Deciding to objectively look at your child for signs of autism is hard. Thinking about your child possibly needing alternate care or schooling when that child is still a baby was not what you signed up for. But detecting early signs of Autism Spectrum Disorder (ASD) and seeking a professional diagnosis is the best way to make sure your child lives a productive and happy life.
Early signs of ASD are not easy to detect and you should always seek a professional opinion with your observations and concerns. It is not possible to diagnose your own child with ASD from reading online tests, blogs, or watching videos. The purpose of this blog is what to look for that could potentially be a valid concern for your child.
Many early signs of ASD can be confused with normal developmental behavior. All children develop at different rates. There are some behaviors that may be valid reasons for raising concern. Let’s take a look at what to look for (and what not to look for) when it comes to your infant or young child and ASD.
What are the Warning Signs of ASD in Young Children and Infants?
There are several marker behaviors that parents should take into account when observing their infant or young child developing. Again, note that none of these behaviors means your child has ASD. These are simply behaviors that are commonly associated with ASD if they persist.
The behaviors listed are from the CDC and Autism Awareness Center.
Infant Behavior Markers (up to 12 months)
- Does not make or maintain eye contact
- Lack of facial expressions (never smiles or frowns)
- Does not respond to their name by 9 months
- Uses few or no gestures
- Does not respond to verbal cues or ‘games’
- Lack of attempts at verbal communication
Young Child Behavior Markers (up to 24 months)
- Does not share interests, such as found objects or toys by 15 months
- No pointing to indicate things by 18 months
- Lack of empathy (recognizing others are happy or sad) by 24 months
- Delayed language, motor, or cognitive skills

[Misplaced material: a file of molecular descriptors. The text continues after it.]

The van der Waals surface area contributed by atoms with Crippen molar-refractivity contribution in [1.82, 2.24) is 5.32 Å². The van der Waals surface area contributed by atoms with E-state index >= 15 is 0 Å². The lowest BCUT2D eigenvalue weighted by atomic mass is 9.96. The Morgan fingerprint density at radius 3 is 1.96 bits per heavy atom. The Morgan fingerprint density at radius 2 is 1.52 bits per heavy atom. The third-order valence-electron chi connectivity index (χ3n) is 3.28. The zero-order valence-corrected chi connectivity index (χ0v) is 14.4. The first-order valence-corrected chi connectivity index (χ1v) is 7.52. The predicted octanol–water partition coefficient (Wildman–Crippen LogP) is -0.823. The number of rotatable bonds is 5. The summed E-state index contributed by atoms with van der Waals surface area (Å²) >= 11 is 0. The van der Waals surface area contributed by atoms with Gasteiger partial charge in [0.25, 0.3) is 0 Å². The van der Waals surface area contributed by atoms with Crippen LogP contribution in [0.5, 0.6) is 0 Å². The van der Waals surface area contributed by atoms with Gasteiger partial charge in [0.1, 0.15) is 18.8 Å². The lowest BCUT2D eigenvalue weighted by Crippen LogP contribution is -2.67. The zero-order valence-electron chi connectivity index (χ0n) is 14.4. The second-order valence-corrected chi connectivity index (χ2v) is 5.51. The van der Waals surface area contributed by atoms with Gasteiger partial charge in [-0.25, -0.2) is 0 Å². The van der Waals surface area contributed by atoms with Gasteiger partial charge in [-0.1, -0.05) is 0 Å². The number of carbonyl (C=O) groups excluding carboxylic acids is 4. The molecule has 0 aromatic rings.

- Interested primarily in objects and not people
- Gets upset by minor changes
- Has unusual or extreme reactions to sensory experiences (touch, taste, smell)
Other Potential Early ASD Markers
The CDC lists the following as other marker behaviors commonly exhibited by those with ASD:
- Preterm births or low birth weight
- Environmental exposure to hazards like lead paint
- Hyperactive, impulsive, and/or inattentive behavior
- Epilepsy or seizure disorder
- Unusual eating and sleeping habits
- Gastrointestinal issues (e.g., constipation)
- Unusual mood or emotional reactions
- Anxiety, stress, or excessive worry
- Lack of fear or more fear than expected
Remember, all of the above behaviors and characteristics are just general markers. Some children who get diagnosed with ASD won’t exhibit any of the signs listed above. Always speak to a medical professional when you are unsure of what to be concerned about.
When do the Signs of ASD Start to Show?
Autism Spectrum Disorder is hard to diagnose, as there are no medical tests that reveal it. Diagnoses are made from testing conducted by medical professionals based on behaviors, developmental milestones, and other specific criteria.
With that said, warning signs of ASD can begin to manifest as early as 9 months of age. These are warning signs, not a diagnosis, however, and need to be monitored. Keeping an eye on specific behaviors and conferring with a professional is the first step if you notice one or more marker behaviors that don’t go away as the child gets older.
The CDC notes that “ASD can sometimes be detected by 18 months or younger,” but that 24 months is the age where “a diagnosis by an experienced professional can be considered very reliable.”